By Nicholas Ziegler, News Editor
At this point in 2011, if the current economic state had to be described in one word, it would be “unsure.” It appeared as if things were beginning to stabilize during the summer. After a series of derailments, though, from stalling job numbers in August to the European debt crisis, the economic picture once again looked bleak. But then the September employment figures came back positive and pundits, investors and regular Joes were looking at a slow recovery – once again. Up and down. Up and down. What’s it all mean for commercial real estate?
With the addition of 137,000 private-sector jobs last month – offset by the elimination of 34,000 government positions – resulting in a net gain of 103,000 jobs, as well as the revising of July and August jobs figures to reflect a gain of 184,000 positions, we’re beginning to look at a trend, albeit a small one. And those hirings certainly mean an increase in the amount of space needed in the office sector. According to Hessam Nadji, managing director of research and advisory services for Marcus & Millichap Real Estate Investment Services Inc., approximately 250,000 full-time office positions have been added in 2011, contributing to a 20 basis-point decline in the national office vacancy rate to 17.4 percent in the third quarter.
And that vacancy rate is tied directly back to employment in a direct relationship.
CBRE Group Inc., for example, uses a metric that pits job creation against office vacancies to draw conclusions about both. The services firm uses a rule of thumb: One employee, on average, equates to 175 to 225 feet of absorbed office space, explained Asieh Mansour, CBRE’s head of research for the Americas. So if we see an increase in employment, we can reasonably assume that we’ll also see a corresponding rise in office absorption.
“The economy’s operating under extremely lean circumstances,” she told Commercial Property Executive. “One metric, corporate profitability per worker, is at an all-time high. Companies are getting the last drop of productivity out of workers, and to maintain that output, they’ll need to hire.”
Mansour estimates that the country has, since the beginning of the recession, lost a total of 8 million jobs – and only 20 percent or so have been replaced. In order to break even, to keep the unemployment rate at 9.1 percent, the country needs to add 125,000 jobs per month. And that trend, the upward swing of jobs, isn’t going to take hold until the end of the year. It’s not going to be until 2012, she says, that we’re going to see some strong, meaningful job growth.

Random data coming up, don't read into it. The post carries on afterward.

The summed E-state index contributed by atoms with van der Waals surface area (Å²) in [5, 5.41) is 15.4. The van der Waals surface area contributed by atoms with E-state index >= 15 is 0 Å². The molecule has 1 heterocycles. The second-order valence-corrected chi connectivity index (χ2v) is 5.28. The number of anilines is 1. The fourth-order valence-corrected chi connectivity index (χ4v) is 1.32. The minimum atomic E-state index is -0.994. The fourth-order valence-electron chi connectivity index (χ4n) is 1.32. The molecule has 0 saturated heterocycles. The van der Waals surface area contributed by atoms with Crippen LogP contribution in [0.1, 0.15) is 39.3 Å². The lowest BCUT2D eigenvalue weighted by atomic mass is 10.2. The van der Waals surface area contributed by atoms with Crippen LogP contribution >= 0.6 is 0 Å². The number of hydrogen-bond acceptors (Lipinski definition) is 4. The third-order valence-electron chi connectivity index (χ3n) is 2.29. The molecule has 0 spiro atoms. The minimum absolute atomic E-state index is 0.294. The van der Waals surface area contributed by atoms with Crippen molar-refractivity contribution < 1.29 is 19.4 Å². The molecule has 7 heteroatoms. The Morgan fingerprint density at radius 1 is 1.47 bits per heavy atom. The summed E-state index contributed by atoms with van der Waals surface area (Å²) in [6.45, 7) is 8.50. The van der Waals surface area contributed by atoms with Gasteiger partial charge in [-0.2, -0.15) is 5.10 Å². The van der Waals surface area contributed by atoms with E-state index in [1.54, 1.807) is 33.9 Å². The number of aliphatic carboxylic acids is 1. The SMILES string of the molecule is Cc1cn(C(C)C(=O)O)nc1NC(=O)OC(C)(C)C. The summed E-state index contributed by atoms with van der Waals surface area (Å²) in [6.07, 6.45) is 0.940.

But once that growth happens, we’re going to see an immediate uptick in the demand for space. “You’re going to see jobs first in those areas that use jobs,” Mansour said. “Professional services and financial services are heavy users of office space.”
And once that recovery occurs, there should be a corresponding increase in revenue as well.
Fitch Ratings, while reluctant to make broad predictions, sees that revenue coinciding with the timeline Mansour set. While net operating income for all types of commercial properties slipped 1 percent from year-end 2009 to year-end 2010, it has still shown an improvement from the previous year-over-year decline of 5 percent. But “one year of greater NOI stability does not mean a recovery,” said Fitch senior director Adam Fox.
Despite the uncertainty in the jobs picture, Fitch still has hope for the rest of the year, projecting that CRE performance will slowly stabilize and then improve slightly by the end of 2011. Multi-family properties experienced a slight 1 percent decline in NOI from 2008 to 2010 as managers kept rents low in order to maintain occupancy levels. Office and retail properties, which benefit from longer-term rates, saw rents decline 4 percent and 3 percent, respectively.
But this slow crawl back to recovery could, as it has been in recent months, be offset by some unseen force. As Fitch wrote in its most recent market report, “recovery will continue to be influenced by factors such as unemployment and consumer spending.”